Understanding public opinion in debates over biomedical research: looking beyond political partisanship to focus on beliefs about science and society.

Nisbet M, Markowitz EM - PLoS ONE (2014)

Percentage of U.S. adults by views on science and society who favor embryonic stem cell research, 2002–2010.Respondents were asked: “On the whole, how much do you favor or oppose medical research that uses stem cells from human embryos - do you strongly favor, somewhat favor, somewhat oppose, or strongly oppose this?” Source: Virginia Commonwealth University Life Sciences Surveys, 2002–2010. No survey was collected in 2009.
© Copyright Policy
Related In: Results  -  Collection

License
Show All Figures
getmorefigures.php?uid=PMC3928253&req=5

pone-0088473-g004: Percentage of U.S. adults by views on science and society who favor embryonic stem cell research, 2002–2010.Respondents were asked: “On the whole, how much do you favor or oppose medical research that uses stem cells from human embryos - do you strongly favor, somewhat favor, somewhat oppose, or strongly oppose this?” Source: Virginia Commonwealth University Life Sciences Surveys, 2002–2010. No survey was collected in 2009.
Mentions: In Figure 4, we return to the previously identified audience segments relative to views of science and society to qualitatively explore how support for embryonic stem cell research among these groups may have shifted across years. Scientific Optimists across years were, unsurprisingly, the most supportive of research and grew increasingly so through 2005, peaking that year at 84.9% in favor. The proportion favoring research dipped across the next few years, registering at 78.3% in 2010. Interestingly, Scientific Pessimists moved from only 27.4% support in 2002 to 51.4% favoring research in 2010.

Bottom Line: Yet this focus on partisan differences tends to overlook the processes by which core beliefs about science and society impact public opinion and how these schema are often activated by specific frames of reference embedded in media coverage and popular discourse.Classifying respondents into four unique audience groups based on their beliefs about science and society, we additionally find that individuals within each of these groups split relatively evenly by partisanship but differ on other important dimensions.The implications for public engagement and future research on controversies related to biomedical science are discussed.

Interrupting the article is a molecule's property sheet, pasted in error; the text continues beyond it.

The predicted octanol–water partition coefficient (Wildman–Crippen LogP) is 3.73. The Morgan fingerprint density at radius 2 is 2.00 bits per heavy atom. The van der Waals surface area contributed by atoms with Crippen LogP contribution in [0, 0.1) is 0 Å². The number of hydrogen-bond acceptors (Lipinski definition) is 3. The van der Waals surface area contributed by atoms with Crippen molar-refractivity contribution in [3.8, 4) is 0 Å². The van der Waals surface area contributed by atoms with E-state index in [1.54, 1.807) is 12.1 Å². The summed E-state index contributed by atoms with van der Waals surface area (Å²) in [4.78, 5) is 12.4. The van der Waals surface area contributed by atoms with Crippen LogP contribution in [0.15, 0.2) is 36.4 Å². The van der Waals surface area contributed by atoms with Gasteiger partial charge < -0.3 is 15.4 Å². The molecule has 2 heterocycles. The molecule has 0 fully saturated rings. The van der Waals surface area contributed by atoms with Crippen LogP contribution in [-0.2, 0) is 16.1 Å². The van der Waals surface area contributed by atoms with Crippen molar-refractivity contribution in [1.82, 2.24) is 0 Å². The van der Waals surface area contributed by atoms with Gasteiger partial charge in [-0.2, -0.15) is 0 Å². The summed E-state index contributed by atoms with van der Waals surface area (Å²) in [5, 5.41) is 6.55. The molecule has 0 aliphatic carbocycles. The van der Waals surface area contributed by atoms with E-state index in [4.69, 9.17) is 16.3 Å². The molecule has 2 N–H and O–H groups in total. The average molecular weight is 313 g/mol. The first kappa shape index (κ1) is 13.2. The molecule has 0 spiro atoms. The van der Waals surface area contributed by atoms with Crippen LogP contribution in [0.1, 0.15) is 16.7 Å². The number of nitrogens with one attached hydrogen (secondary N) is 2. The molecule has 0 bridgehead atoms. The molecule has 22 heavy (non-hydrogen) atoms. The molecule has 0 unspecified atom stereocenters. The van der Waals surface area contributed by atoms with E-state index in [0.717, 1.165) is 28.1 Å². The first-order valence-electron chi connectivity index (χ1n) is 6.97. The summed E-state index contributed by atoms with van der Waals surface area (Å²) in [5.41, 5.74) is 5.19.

View Article: PubMed Central - PubMed

Affiliation: American University, School of Communication, Washington, DC, United States of America.

ABSTRACT
As social scientists have investigated the political and social factors influencing public opinion in science-related policy debates, there has been growing interest in the implications of this research for public communication and outreach. Given the level of political polarization in the United States, much of the focus has been on partisan differences in public opinion, the strategies employed by political leaders and advocates that promote those differences, and the counter-strategies for overcoming them. Yet this focus on partisan differences tends to overlook the processes by which core beliefs about science and society impact public opinion and how these schema are often activated by specific frames of reference embedded in media coverage and popular discourse. In this study, analyzing cross-sectional, nationally representative survey data collected between 2002 and 2010, we investigate the relative influence of political partisanship and science-related schema on Americans' support for embryonic stem cell research. In comparison to the influence of partisan identity, our findings suggest that generalized beliefs about science and society were more chronically accessible, less volatile in relation to media attention and focusing events, and an overall stronger influence on public opinion. Classifying respondents into four unique audience groups based on their beliefs about science and society, we additionally find that individuals within each of these groups split relatively evenly by partisanship but differ on other important dimensions. The implications for public engagement and future research on controversies related to biomedical science are discussed.

Show MeSH